This course is over. Here is a list of the cool projects developed by the students in this course. All project ideas were proposed by students.
Projects with a public repo:
Algorithmic Trading Strategies
by Jelena Antić, Paulina Grnarova, Filip Hrisafov (Team Leader), Vidor Kanalas, Miloš Stojanović, and Alexios Voulimeneas
(https://github.com/bigdata-trading/algo-trading-strategies, final report, presentation)
Assisted Music Promotion Tool
by Hajar Abbadi, Amine Benabdeljalil, Hind Benbihi, Mikael Castellani, Arthur Giroux (Team Leader), Valentin Matter, Dana Naous, and Abdessalam Ouaazki.
(https://github.com/arthurgiroux/assisted-promotion-tool, final report; presentation)
Bitcoin pricing prediction and trading simulation through time series and sentiment analysis
by Jonathan Cheseaux (Team Leader), Ilia Kebets, Fabien Schmitt, Igor Vokatch, and Marzell Camenzind
(https://github.com/cheseaux/BitcoinTradingSystem; final report, http://wiki.epfl.ch/bitcoin/)
- CodecWatch: A video encoding benchmark platform
by Guillaume Martres, Axel Angel, and Luca La Spada
- Crosstalk / TweetAggregator
by Kevin Serrano, Gianni Scarnera, Clement Moutet, Timo Babst, Pierre Gouedard, Adrien Ghosn, Joris Beau, Mathieu Demarne (Team Leader), Cedric Bastin, and Lewis Brown
(https://github.com/TweetAggregator/TweetAggregator; final report)
- DevMine – Evaluating developer skills and potential based on their open-source contributions
by Robin Hahling (Team Leader), Kevin Gillieron, Laurent Weingart, Hoai Xuan Luong, Frederik Galle, Daniel Espino Timón, and Clément Nicolas Doucet
- Humanitas – Predicting commodity prices in India/Indonesia through Time Series- and Social Media Analysis
by Gabriel Grill, Ching-Chia Wang, Joseph Boyd, Stefan Mihaila, Duy Nguyen, Anton Ovchinnikov, Alexander Busser, Julien Graisse, and Fabian Brix (Team Leader)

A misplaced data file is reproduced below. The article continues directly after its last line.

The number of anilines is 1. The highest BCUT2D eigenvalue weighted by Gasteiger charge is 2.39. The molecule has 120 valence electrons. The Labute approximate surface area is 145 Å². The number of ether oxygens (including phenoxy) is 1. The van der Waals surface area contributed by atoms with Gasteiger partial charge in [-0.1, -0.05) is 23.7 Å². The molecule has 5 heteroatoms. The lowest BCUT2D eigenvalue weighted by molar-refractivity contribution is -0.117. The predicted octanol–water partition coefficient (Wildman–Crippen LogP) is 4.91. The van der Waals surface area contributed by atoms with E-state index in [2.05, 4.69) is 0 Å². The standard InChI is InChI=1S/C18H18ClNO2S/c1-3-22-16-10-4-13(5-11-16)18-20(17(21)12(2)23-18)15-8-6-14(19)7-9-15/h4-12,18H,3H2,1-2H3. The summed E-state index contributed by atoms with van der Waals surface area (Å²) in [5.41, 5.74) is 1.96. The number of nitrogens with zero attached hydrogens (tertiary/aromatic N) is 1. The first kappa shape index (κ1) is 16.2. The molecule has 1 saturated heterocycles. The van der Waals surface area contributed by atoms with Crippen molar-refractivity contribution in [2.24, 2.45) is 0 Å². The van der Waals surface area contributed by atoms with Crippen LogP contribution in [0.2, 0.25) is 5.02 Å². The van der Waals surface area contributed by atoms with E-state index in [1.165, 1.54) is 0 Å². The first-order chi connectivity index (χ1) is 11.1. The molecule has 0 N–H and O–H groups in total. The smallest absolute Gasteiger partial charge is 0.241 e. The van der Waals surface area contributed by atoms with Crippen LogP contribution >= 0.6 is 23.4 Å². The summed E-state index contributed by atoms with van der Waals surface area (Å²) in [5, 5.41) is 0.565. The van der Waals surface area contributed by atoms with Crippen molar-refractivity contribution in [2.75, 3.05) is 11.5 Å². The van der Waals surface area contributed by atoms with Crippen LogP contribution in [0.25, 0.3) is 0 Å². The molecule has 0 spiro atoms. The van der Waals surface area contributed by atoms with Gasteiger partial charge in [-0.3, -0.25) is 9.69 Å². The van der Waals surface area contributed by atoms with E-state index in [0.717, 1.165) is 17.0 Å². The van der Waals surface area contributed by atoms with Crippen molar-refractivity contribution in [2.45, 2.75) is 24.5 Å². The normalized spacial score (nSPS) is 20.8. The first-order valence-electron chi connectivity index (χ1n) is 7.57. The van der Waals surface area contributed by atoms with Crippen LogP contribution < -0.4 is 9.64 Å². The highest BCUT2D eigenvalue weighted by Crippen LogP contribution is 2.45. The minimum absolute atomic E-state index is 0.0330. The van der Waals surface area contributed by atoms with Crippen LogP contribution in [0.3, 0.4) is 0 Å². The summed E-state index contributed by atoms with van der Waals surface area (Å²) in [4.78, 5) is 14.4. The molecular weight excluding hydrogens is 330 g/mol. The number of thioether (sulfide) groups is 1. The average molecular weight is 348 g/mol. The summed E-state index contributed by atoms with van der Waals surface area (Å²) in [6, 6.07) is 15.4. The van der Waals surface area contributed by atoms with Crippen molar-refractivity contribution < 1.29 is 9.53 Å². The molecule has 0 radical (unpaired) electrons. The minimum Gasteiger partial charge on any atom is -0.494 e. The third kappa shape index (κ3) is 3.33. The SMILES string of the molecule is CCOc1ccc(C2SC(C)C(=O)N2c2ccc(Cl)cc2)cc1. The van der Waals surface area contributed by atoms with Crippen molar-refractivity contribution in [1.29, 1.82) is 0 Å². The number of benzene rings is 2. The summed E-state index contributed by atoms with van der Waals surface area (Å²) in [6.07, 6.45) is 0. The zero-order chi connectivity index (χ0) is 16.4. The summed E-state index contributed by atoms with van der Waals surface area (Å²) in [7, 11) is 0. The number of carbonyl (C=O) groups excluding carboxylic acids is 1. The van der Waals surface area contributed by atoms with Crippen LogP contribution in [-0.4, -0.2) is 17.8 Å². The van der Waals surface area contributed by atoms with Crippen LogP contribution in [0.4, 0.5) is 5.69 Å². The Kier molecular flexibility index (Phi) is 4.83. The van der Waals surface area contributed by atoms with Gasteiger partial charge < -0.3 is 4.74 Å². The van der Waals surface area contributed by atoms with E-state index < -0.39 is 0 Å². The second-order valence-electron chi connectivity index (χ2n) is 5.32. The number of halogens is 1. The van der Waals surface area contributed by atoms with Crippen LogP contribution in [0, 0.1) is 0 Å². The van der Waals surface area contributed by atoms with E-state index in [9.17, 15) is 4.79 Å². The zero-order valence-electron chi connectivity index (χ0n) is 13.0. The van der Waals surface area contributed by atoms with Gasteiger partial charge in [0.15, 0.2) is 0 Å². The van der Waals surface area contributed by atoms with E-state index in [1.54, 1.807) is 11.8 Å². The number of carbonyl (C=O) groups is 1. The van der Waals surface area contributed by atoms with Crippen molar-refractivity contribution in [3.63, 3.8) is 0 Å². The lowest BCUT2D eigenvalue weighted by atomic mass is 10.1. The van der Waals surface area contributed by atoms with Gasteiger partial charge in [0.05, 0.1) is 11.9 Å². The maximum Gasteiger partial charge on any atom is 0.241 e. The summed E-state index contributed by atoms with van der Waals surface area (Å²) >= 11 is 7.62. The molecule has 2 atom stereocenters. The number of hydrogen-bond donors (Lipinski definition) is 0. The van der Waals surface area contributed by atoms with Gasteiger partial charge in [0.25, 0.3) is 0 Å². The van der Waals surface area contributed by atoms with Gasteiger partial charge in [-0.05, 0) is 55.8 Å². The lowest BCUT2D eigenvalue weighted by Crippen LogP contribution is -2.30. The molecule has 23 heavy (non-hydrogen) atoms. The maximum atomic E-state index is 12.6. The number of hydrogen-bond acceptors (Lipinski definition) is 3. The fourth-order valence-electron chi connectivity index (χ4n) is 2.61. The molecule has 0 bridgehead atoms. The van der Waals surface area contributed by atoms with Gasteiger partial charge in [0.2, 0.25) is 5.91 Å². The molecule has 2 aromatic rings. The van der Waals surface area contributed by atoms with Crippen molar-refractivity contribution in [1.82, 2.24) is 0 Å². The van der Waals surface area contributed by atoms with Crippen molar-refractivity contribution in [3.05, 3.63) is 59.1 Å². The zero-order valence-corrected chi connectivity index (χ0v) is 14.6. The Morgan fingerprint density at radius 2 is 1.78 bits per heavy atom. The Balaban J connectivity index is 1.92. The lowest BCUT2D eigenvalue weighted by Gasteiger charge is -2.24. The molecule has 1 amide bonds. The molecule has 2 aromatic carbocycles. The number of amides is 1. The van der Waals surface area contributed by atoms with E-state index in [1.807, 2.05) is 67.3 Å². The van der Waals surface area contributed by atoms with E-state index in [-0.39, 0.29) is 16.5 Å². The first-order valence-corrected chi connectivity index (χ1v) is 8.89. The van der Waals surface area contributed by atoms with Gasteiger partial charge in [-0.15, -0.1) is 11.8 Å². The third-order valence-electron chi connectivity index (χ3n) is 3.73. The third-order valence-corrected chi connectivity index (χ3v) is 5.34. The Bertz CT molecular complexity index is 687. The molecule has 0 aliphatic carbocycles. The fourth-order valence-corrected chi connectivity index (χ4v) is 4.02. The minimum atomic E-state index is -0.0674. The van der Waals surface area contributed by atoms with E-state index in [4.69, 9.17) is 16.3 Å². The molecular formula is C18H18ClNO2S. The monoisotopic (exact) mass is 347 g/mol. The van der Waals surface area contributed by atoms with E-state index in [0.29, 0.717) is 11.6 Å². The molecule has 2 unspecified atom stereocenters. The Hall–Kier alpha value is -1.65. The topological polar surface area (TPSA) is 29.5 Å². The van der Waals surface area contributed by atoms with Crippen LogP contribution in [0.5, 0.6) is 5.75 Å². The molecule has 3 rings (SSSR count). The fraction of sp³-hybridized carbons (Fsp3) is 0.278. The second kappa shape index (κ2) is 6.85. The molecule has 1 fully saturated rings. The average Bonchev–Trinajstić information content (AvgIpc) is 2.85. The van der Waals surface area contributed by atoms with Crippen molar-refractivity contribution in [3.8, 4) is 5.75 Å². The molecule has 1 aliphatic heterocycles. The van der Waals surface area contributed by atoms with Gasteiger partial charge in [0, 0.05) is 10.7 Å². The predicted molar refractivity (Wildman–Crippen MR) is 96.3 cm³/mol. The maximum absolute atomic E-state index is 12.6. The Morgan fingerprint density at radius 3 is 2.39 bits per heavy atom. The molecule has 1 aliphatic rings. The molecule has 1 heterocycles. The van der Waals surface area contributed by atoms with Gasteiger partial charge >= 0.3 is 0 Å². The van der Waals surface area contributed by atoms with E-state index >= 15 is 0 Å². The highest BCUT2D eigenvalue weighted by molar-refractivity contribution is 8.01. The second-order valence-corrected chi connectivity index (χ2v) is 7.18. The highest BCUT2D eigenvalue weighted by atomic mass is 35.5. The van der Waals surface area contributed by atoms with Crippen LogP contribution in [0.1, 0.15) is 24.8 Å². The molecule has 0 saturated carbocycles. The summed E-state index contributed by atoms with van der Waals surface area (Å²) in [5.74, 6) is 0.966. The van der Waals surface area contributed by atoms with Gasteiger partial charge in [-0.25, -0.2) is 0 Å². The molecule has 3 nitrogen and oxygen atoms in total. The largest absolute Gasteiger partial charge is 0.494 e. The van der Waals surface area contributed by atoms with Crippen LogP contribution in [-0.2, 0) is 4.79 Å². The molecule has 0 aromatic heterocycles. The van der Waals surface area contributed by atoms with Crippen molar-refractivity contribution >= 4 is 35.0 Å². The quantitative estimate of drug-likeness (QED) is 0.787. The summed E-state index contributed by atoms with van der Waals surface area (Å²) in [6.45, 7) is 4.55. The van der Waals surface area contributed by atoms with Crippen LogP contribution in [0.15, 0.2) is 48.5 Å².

(https://github.com/fab-4-dev/humanitas; final report, EPFL press release)
by Amit Gupta (Team Leader), Anca-Elena Alexandrescu, Renata Khasanova, Nauman Shahid, Marc Bourqui, and Mahsa Taziki
- R.A.I.D.F.S. – Randomized Aggregation Independent Distributed File System, A P2P Distributed File System with an API for Map-Reduce Integration
by Jérémy Gotteland (Team Leader), Valerian Pittet, David Froelicher, Alban Marguet, Sven Reber and Pascal Cudré
(https://github.com/MGrin/p2p-mapreduce; final report; presentation; manual)
- Time-aware Foursquare Venues Recommender
by Alexandru Ardelean, Julia Chatain, Emma Hesseborn Fagerholm, Ivan Gavrilovic (Team Leader), Bernard Maccari, Matteo Pagliardini, Boris Perovic, Tiziano Signo, and Jakub Swiatkowski
- Submetrics (formerly TV Shows Recommender)
by Claire Musso, Florian Simond, Grigory Rozhdestvenskiy, Khalil Hajji, Nassim Drissi El Kamili, Nils Bouchardon, Simon-Pierre Génot, and Raphaël von Aarburg (Team Leader)
(www.submetrics.org; https://github.com/xEcEz/TVSS; final report; EPFL press release)
- Unmasking Markovian Malware on Twitter
by Maxime Augier and Gowthami Ramasamy
(https://github.com/maugier/cs422; final report)
- Weather Dashboard
by Aubry Cholleton (Team Leader), Jonathan Duss, Anders Hennum, Alexis Kessel, Quentin Mazars-Simon, Cedric Rolland, Orianne Rollier, David Sandoz, and Amato Van Geyt
(https://github.com/weatherTeam/weatherDashboard; final report; presentation)
Projects without a public repo:
- PAST: Processing and Storage of Time series
- Random Trip
This course is intended for students who want to understand modern large-scale data analysis systems and database systems. It covers a wide range of topics and technologies, and will prepare students to be able to build such systems as well as use them effectively address analytics and data science challenges.